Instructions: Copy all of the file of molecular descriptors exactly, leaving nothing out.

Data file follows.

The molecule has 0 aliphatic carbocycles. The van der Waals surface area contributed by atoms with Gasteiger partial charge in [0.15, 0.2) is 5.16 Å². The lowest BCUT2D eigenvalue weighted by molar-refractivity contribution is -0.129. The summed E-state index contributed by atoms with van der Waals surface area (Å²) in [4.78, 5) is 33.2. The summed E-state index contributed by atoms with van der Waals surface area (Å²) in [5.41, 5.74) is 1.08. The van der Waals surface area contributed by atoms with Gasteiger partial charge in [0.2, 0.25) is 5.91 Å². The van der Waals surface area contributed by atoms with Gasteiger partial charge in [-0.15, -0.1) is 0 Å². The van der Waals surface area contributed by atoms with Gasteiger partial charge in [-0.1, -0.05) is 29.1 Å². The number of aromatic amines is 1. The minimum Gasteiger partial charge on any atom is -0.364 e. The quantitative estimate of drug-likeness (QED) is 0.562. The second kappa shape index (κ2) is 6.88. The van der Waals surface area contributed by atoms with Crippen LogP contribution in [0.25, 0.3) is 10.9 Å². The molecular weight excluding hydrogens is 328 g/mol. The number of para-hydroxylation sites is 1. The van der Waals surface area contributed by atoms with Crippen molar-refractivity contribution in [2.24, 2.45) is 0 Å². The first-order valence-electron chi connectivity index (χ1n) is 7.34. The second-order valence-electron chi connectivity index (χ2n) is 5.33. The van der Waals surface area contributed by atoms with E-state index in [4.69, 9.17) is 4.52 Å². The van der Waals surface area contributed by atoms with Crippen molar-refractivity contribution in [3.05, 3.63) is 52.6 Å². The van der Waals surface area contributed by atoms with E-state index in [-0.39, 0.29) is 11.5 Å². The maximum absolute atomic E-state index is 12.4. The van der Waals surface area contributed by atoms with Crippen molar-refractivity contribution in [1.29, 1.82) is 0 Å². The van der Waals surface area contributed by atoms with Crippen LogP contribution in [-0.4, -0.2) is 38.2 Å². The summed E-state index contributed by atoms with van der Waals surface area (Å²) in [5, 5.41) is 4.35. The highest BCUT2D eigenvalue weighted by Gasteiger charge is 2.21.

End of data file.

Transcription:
The molecule has 0 aliphatic carbocycles. The van der Waals surface area contributed by atoms with Gasteiger partial charge in [0.15, 0.2) is 5.16 Å². The lowest BCUT2D eigenvalue weighted by molar-refractivity contribution is -0.129. The summed E-state index contributed by atoms with van der Waals surface area (Å²) in [4.78, 5) is 33.2. The summed E-state index contributed by atoms with van der Waals surface area (Å²) in [5.41, 5.74) is 1.08. The van der Waals surface area contributed by atoms with Gasteiger partial charge in [0.2, 0.25) is 5.91 Å². The van der Waals surface area contributed by atoms with Gasteiger partial charge in [-0.15, -0.1) is 0 Å². The van der Waals surface area contributed by atoms with Gasteiger partial charge in [-0.1, -0.05) is 29.1 Å². The number of aromatic amines is 1. The minimum Gasteiger partial charge on any atom is -0.364 e. The quantitative estimate of drug-likeness (QED) is 0.562. The second kappa shape index (κ2) is 6.88. The van der Waals surface area contributed by atoms with Crippen LogP contribution in [0.25, 0.3) is 10.9 Å². The molecular weight excluding hydrogens is 328 g/mol. The number of para-hydroxylation sites is 1. The van der Waals surface area contributed by atoms with Crippen molar-refractivity contribution in [2.24, 2.45) is 0 Å². The first-order valence-electron chi connectivity index (χ1n) is 7.34. The second-order valence-electron chi connectivity index (χ2n) is 5.33. The van der Waals surface area contributed by atoms with E-state index in [4.69, 9.17) is 4.52 Å². The van der Waals surface area contributed by atoms with Crippen molar-refractivity contribution in [3.05, 3.63) is 52.6 Å². The van der Waals surface area contributed by atoms with E-state index in [-0.39, 0.29) is 11.5 Å². The maximum absolute atomic E-state index is 12.4. The van der Waals surface area contributed by atoms with Crippen molar-refractivity contribution in [1.29, 1.82) is 0 Å². The van der Waals surface area contributed by atoms with Crippen LogP contribution in [-0.4, -0.2) is 38.2 Å². The summed E-state index contributed by atoms with van der Waals surface area (Å²) in [5, 5.41) is 4.35. The highest BCUT2D eigenvalue weighted by Gasteiger charge is 2.21.